The physical symptoms of a miscarriage vary according to the length of pregnancy:
* At up to six weeks only small blood clots may be present, possibly accompanied by mild cramping or period pain.
* At 6 to 13 weeks a clot will form around the embryo or fetus, and the placenta, with many clots up to 5 cm in size being expelled prior to a completed miscarriage. The process may take a few hours or be on and off for a few days. Symptoms vary widely and can include vomiting and loose bowels, possibly due to physical discomfort.
* At over 13 weeks the fetus may be easily passed from the womb, however the placenta is more likely to be fully or partially retained in the uterus, resulting in an incomplete abortion. The physical signs of bleeding, cramping and pain can be similar to an early miscarriage, but sometimes more severe and labour-like.
Signs and symptoms
The most common symptom of a miscarriage is bleeding; bleeding during pregnancy may be referred to as a threatened abortion. Of women who seek clinical treatment for bleeding during pregnancy, about half will go on to have a miscarriage. Symptoms other than bleeding are not statistically related to miscarriage.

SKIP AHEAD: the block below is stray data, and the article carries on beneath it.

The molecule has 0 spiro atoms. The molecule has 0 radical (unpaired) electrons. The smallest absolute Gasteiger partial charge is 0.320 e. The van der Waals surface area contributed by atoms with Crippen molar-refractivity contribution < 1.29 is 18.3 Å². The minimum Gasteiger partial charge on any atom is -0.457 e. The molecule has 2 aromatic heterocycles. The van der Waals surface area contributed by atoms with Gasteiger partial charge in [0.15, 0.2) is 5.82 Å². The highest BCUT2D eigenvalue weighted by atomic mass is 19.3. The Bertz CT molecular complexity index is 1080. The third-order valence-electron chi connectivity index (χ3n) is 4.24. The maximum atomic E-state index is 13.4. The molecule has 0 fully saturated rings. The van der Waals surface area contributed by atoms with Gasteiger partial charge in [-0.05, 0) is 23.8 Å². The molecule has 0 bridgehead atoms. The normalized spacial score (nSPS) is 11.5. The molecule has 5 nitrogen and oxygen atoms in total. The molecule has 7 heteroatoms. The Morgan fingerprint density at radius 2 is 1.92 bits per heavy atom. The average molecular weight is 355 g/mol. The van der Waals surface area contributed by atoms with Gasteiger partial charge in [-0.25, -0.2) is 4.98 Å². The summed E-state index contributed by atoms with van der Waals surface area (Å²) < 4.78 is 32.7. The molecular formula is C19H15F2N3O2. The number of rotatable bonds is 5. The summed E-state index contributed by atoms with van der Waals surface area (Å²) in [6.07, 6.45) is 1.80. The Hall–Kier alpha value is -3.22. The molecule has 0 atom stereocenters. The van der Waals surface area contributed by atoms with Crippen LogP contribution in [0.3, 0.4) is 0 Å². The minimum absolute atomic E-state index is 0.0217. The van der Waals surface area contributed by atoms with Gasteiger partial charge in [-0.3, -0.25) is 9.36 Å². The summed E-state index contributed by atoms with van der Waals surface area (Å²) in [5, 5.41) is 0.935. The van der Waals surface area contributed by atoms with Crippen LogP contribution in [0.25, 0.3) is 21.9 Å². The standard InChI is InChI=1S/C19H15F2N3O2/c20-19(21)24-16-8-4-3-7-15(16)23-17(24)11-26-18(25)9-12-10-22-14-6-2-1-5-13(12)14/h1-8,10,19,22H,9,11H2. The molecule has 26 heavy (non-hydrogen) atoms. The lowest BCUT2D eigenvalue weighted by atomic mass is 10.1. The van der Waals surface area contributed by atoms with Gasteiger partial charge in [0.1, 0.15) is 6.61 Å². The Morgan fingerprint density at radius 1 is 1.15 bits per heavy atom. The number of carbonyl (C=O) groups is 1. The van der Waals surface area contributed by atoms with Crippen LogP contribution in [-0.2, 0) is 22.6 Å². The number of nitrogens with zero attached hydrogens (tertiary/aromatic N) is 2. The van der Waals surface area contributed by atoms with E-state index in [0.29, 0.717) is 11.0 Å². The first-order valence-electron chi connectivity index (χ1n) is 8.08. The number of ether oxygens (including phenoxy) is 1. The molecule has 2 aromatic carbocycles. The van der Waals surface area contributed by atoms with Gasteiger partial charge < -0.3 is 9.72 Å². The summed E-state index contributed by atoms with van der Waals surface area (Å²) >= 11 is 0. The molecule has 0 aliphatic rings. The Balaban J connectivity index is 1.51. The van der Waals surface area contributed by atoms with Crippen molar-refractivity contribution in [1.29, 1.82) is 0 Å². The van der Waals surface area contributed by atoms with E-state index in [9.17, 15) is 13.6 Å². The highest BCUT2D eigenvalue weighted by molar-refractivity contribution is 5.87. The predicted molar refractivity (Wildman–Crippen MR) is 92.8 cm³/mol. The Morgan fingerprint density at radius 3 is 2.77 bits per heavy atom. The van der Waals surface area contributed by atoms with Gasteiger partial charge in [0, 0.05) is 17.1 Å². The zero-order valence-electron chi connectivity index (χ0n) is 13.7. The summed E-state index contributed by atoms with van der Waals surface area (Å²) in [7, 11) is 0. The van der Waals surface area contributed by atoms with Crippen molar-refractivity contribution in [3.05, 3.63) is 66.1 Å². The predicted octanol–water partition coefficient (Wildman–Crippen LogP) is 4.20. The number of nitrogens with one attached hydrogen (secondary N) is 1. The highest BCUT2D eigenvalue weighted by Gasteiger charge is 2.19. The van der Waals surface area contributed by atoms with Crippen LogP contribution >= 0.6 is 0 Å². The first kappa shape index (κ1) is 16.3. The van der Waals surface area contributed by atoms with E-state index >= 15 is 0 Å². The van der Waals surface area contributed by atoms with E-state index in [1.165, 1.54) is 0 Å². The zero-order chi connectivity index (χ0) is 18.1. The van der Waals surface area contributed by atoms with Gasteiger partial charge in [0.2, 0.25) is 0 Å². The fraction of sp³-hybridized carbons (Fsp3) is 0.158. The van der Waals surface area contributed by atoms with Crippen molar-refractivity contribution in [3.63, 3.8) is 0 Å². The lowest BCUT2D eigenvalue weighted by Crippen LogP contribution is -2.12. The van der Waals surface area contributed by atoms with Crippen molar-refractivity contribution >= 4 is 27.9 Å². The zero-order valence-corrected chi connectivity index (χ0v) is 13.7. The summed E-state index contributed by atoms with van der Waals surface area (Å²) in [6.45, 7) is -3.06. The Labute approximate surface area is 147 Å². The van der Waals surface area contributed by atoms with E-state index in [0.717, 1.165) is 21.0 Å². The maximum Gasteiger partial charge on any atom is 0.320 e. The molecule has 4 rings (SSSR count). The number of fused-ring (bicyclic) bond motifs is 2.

Miscarriage may also be detected during an ultrasound exam, or through serial human chorionic gonadotropin (HCG) testing. Women pregnant from ART methods, and women with a history of miscarriage, may be monitored closely and so detect a miscarriage sooner than women without such monitoring.
Several medical options exist for managing documented nonviable pregnancies that have not been expelled naturally.